An interesting article titled “Effectiveness of Antimicrobial Prophylaxis in Preventing the Spread of Infection as a Result of Oral Procedures: A Systematic Review and Meta-Analysis” appears in the 2016 Journal of Oral and Maxilofacial Surgery written by J. A. Moreno-Drada and H. A. Garcia-Perdomo (vol. 74, pp. 1313-1321). The article seeks to explore the effectiveness of prophylactic antibiotics (such as amoxicillin) for preventing localized infections of the oral cavity, neck, and thoracic cavity in patients undergoing oral procedures. Bacteremia is well known to occur after dental procedures. Severe complications as a result of infections from bacteremia have been reported. Based on expert opinions, it has been recommended that prophylaxis be given to patients at high risk before manipulation of the gingiva or periapical region of the teeth and before perforation of the oral mucosa during dental procedures. However the use of prophylactic antibiotics is controversial. In some cases this could lead to antiobiotic resistance. In the face of bacterial resistance, infections can continue to disseminate through the anatomic planes and pathways with lower resistance, leading to complications, such as Ludwig angina, thoracic empyema, septicemia, necrotizing fasciitis, cavernous sinus thrombosis, mediastinal retinitis, cerebral abscess, meningitis, and bacterial endocarditis. The study explored articles with women and men older than 18 years who underwent oral procedures and received a prophylactic antibiotic (single preoperative dose) or another intervention for the prevention of […]

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Can Science Solve Our Problems?

An interesting article titled “Science and Conscience” appears in the 2015 Journal of Oral and Maxilofacial Surgery written by Thomas Dodson (vol. 73, pp. 2255-2256). The article opens by discussing a study by the NIH seeking to explore the differences in people with a systolic blood pressure of 140 mm Hg versus that of 120 mm Hg. The study was aborted with a year left in its duration. The study concluded achieving a target systolic blood pressure of 120 mm Hg reduced cardiovascular events by almost 33% and death by almost 25% compared with a group with a target systolic pressure of 140 mm Hg. The authors question why such a study was ever needed to be done because it seems so intuitive but later explains that our society today relies on science to achieve it’s high standards. The author then goes on to discuss how there is a growing anti vaccination movement to not give kids the vaccines against diseases like measles, mumps, and whooping cough. He then goes on to discuss how there is also a movement to no longer fluoridate the water in communities. He states that cavities can help be minimized by adding a small amount of fluoride to drinking water. In both […]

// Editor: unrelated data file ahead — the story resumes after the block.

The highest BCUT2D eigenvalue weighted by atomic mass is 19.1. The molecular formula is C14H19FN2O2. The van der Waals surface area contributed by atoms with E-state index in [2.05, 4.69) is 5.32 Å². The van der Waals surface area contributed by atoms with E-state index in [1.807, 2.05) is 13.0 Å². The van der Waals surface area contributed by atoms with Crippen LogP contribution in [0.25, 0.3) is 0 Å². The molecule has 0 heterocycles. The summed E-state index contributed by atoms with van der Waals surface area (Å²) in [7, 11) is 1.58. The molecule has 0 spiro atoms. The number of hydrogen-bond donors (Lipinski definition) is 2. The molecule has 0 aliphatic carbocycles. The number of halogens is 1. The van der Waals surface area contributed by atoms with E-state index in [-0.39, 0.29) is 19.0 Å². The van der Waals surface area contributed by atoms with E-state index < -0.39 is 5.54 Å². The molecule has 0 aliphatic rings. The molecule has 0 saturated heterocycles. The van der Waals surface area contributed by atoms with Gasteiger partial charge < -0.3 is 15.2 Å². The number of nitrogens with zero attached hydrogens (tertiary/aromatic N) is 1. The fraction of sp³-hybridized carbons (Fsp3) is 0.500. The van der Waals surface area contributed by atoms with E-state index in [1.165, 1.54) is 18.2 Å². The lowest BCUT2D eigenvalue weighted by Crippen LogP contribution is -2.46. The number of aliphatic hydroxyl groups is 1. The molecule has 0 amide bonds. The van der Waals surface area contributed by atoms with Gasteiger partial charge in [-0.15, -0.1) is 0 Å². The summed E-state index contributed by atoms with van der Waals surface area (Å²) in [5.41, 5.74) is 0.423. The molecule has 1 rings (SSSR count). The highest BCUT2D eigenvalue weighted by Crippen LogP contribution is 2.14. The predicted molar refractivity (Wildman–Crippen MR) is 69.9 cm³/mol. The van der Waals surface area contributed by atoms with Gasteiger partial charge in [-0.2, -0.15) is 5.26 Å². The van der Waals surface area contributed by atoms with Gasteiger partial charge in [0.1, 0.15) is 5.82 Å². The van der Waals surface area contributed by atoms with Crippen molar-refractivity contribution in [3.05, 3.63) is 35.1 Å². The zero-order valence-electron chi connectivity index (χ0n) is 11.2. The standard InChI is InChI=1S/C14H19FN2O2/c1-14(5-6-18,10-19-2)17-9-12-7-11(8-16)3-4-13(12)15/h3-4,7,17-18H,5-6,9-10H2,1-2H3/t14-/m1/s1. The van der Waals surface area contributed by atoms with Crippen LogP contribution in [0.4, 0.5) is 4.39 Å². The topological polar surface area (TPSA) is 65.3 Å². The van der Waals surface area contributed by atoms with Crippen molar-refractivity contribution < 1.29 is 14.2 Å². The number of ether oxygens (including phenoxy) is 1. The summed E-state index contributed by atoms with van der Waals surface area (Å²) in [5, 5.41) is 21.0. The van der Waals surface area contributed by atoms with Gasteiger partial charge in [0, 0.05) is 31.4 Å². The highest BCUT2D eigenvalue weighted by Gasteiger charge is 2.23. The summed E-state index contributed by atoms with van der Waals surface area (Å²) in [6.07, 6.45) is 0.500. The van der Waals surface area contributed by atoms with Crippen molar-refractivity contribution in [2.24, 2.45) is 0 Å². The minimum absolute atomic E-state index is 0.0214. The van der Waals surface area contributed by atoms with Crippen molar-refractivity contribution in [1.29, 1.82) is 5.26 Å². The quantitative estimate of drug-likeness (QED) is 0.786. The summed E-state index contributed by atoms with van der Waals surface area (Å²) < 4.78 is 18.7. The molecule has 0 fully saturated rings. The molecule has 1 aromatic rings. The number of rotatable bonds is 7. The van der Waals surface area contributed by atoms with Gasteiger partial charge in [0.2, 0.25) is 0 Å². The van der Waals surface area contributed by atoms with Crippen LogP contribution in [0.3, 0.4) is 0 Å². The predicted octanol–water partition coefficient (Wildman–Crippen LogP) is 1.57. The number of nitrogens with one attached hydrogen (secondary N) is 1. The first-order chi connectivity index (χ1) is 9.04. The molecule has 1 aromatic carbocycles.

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Can you Use Low Level Laser Therapy After Wisdom Teeth Removal to Reduce Pain?

An interesting article titled “Is Low-Level Laser Therapy Effective in the Management of Pain and Swelling After Mandibular Third Molar Surgery?” appears in the July, 2016, issue of Journal of Oral and Maxillofacial Surgery and written by Majid Eshghpour, Farzaneh Ahrari, and Mohammad Takallu. The article seeks to explore if using low-level laser therapy after removing impacted wisdom teeth can reduce pain and swelling. In the study 40 patients included had lower impacted wisdom teeth on both sides. One side was subjected to lower level laser therapy and the other side just placebo. After removing wisdom teeth patients often experience pain, swelling, and tristmus for several days. Pain usually reaches a peak 3 to 5 hours after surgery while swelling peaks around 12 to 48 hours later. The trauma that occurs during surgery leads to inflammation which causes these other symptoms. Surgeons typically prescribe medications to help alleviate these concerns but these have side effects. Treatments like low level laser therapy are believed to be without side effects. The study took place in Iran and to be included the patients had to have lower wisdom teeth on each side similar in position and inclination. Patients with certain diseases were excluded from the study. It […]